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The March of the Penguins Has a New Star: An Autonomous Robot

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A test drive by unmanned ground vehicle ECHO near an Emperor penguin colony in Antarctica.

Credit: Aymeric Houstin/FAU Erlangen

Researchers at the Woods Hole Oceanographic Institution's Marine Animal Remote Sensing Lab built a ground vehicle that may be operated in autonomous or remote-controlled modes to study hundreds of Emperor penguins in Antarctica.

The robot, called ECHO, is part of MARE, an international, multidisciplinary research program that will track the population dynamics of the penguins, and how they cope with climate change over the next 30 years, to learn about the health of the entire Southern Ocean ecosystem.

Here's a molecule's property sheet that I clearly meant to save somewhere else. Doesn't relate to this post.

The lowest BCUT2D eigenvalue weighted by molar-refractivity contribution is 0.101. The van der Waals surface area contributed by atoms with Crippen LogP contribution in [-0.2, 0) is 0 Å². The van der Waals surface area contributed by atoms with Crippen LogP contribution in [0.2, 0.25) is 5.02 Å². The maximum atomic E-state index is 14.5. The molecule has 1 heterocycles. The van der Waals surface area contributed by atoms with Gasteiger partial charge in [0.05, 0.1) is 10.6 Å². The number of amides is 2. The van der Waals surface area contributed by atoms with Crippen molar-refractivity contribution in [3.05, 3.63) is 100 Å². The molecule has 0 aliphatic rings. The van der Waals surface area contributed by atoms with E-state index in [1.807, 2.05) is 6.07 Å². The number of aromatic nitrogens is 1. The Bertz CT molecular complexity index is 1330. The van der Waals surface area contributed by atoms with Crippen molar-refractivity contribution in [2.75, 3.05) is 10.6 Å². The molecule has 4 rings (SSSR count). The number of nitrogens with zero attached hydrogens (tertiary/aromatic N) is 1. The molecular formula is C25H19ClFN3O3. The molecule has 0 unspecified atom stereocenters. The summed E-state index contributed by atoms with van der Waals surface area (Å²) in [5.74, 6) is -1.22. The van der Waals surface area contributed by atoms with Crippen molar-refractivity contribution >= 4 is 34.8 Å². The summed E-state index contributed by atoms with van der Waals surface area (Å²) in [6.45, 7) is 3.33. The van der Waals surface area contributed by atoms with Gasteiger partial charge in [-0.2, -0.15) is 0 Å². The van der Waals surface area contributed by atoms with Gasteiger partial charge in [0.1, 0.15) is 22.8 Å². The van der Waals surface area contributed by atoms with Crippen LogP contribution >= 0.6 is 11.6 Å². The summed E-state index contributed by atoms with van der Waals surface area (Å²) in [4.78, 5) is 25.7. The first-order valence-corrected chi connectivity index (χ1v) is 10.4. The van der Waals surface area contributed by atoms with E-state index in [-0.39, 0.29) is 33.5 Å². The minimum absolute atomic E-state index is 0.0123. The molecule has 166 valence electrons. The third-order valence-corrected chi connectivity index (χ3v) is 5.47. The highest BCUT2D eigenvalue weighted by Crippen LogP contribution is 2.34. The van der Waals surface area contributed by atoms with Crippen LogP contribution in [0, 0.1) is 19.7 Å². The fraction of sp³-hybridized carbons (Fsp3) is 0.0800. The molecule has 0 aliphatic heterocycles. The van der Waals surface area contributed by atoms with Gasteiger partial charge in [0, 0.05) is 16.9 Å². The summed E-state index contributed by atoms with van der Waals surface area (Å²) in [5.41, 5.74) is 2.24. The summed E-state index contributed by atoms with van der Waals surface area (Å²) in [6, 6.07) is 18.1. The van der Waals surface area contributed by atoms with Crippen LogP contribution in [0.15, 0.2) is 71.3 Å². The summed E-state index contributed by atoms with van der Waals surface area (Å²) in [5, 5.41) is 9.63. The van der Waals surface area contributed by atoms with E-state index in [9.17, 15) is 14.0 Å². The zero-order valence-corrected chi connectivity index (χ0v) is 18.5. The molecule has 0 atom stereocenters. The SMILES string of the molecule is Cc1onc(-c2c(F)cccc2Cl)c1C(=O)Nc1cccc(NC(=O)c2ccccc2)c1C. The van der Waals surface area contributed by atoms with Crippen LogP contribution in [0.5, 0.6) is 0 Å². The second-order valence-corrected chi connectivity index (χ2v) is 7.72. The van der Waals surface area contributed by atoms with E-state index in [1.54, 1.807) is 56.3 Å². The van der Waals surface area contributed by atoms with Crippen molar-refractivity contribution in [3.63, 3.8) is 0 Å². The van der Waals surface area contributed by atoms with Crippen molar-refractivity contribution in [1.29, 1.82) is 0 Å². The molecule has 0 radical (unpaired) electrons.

ECHO features LiDAR, a 360-degree camera, and an antenna that communicates with the antennas on each tagged penguin's Passive Integrated Transponder and Radio-Frequency Identification system tag to identify them.

Said the lab's Daniel P. Zitterbart, "The amount of data we can gather through ECHO is something we would never be able to achieve with any other method in this place."

From Popular Science
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